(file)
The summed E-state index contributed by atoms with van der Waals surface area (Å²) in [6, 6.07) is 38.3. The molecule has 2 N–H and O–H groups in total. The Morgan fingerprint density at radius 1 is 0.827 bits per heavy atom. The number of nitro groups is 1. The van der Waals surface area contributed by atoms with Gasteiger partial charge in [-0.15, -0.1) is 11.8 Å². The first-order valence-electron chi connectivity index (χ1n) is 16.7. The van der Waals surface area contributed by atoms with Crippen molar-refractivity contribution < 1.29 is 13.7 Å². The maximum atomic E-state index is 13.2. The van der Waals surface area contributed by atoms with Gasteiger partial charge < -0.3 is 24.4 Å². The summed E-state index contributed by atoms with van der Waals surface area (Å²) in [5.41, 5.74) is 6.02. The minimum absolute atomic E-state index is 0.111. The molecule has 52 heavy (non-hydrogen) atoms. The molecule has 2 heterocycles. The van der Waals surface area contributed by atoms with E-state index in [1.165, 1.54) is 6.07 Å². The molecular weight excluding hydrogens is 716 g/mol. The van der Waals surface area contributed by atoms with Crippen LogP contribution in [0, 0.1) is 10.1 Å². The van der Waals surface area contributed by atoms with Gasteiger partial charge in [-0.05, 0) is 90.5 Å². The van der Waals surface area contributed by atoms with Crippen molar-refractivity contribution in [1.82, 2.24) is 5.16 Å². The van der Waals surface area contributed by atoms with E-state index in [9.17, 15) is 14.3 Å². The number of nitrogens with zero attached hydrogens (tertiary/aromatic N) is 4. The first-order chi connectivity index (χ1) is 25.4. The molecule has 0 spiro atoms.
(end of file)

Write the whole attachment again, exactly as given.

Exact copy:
The summed E-state index contributed by atoms with van der Waals surface area (Å²) in [6, 6.07) is 38.3. The molecule has 2 N–H and O–H groups in total. The Morgan fingerprint density at radius 1 is 0.827 bits per heavy atom. The number of nitro groups is 1. The van der Waals surface area contributed by atoms with Gasteiger partial charge in [-0.15, -0.1) is 11.8 Å². The first-order valence-electron chi connectivity index (χ1n) is 16.7. The van der Waals surface area contributed by atoms with Crippen molar-refractivity contribution < 1.29 is 13.7 Å². The maximum atomic E-state index is 13.2. The van der Waals surface area contributed by atoms with Gasteiger partial charge < -0.3 is 24.4 Å². The summed E-state index contributed by atoms with van der Waals surface area (Å²) in [5.41, 5.74) is 6.02. The minimum absolute atomic E-state index is 0.111. The molecule has 52 heavy (non-hydrogen) atoms. The molecule has 2 heterocycles. The van der Waals surface area contributed by atoms with E-state index in [1.165, 1.54) is 6.07 Å². The molecular weight excluding hydrogens is 716 g/mol. The van der Waals surface area contributed by atoms with Crippen LogP contribution in [0, 0.1) is 10.1 Å². The van der Waals surface area contributed by atoms with Gasteiger partial charge in [-0.05, 0) is 90.5 Å². The van der Waals surface area contributed by atoms with Crippen molar-refractivity contribution in [1.82, 2.24) is 5.16 Å². The van der Waals surface area contributed by atoms with E-state index in [9.17, 15) is 14.3 Å². The number of nitrogens with zero attached hydrogens (tertiary/aromatic N) is 4. The first-order chi connectivity index (χ1) is 25.4. The molecule has 0 spiro atoms.